St George’s Church, Tredegar

St George’s Church, Tredegar

This church was built in the 1830s in a style that harked back to the simplicity of Norman churches. London architect John Jenkins was congratulated for designing a comfortable and elegant church, seating more than 1,100, which had cost only £2,700 to build. The church’s gallery rests on iron columns rather than stone.

The site was gifted by ironmaster Samuel Homfray, who also gave £500 towards construction costs and provided the communion plate.

Carpenter and former soldier William Alexander was working on the church in October 1835 when he fell from the scaffolding and died, leaving a widow. He had survived the dangers of fighting in the Battle of Waterloo (1815) and most of the Peninsular War (the Napoleonic war in Spain and Portugal 1808 to 1814).

Samuel Homfray quickly organised repairs after fire damaged the church just a few days before its consecration in November 1836. Almost 2,000 people thronged inside for the ceremony.

Initially services at “Tredegar New Church” were in Welsh and English alternately. In 1837 there were complaints that Tredegar still had no vicar of its own, with no service in the church on at least one Sunday.

Tredegar curate Rev John Jones performed many marriages here, and it was his turn to take the vows in October 1856 when he married Agnes Bramwell of Westmoreland. Her sister Mary had married Richard Davis, manager of Tredegar ironworks. The curate and his bride were welcomed with flags in the streets, cannon fire and music from the Tredegar band.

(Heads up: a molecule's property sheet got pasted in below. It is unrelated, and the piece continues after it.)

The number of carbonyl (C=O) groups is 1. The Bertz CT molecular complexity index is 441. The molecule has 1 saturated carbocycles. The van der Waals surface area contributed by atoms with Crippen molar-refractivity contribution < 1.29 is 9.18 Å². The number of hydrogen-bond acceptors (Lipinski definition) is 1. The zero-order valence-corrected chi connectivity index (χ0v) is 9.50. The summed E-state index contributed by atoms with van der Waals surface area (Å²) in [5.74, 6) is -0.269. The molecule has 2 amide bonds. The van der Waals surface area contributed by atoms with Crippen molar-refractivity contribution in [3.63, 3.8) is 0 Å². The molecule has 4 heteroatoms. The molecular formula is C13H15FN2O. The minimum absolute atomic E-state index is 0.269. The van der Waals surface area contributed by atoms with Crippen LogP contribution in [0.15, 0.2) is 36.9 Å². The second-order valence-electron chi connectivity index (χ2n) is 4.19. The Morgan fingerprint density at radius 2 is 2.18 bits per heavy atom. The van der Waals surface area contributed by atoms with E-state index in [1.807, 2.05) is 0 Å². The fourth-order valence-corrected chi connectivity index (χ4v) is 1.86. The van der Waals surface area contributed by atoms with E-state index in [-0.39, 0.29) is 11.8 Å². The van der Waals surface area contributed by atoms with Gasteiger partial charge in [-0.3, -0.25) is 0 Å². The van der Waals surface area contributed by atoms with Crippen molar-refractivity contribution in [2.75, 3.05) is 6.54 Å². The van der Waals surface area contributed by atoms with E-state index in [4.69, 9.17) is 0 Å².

Just 11 months after the wedding, Agnes died after complications when giving birth to the couple’s daughter, Agnes Mary Elizabeth, who was to die in infancy. Rev Jones left Tredegar in August 1858.

Agnes and Mary had launched fundraising for Tredegar’s clock tower (Mary’s idea) but both died before the clock was built. Mary suffered a fatal lung haemorrhage a few weeks before Agnes’ death. You can see memorials to both sisters in the church.

Also commemorated inside is Alfred Homfray, Samuel’s nephew, who died in 1851. He was surgeon at the ironworks – where injuries were common – and often treated poor townspeople free of charge. He was mourned by many poor widows and orphans.

Postcode: NP22 3DU     View Location Map

Church website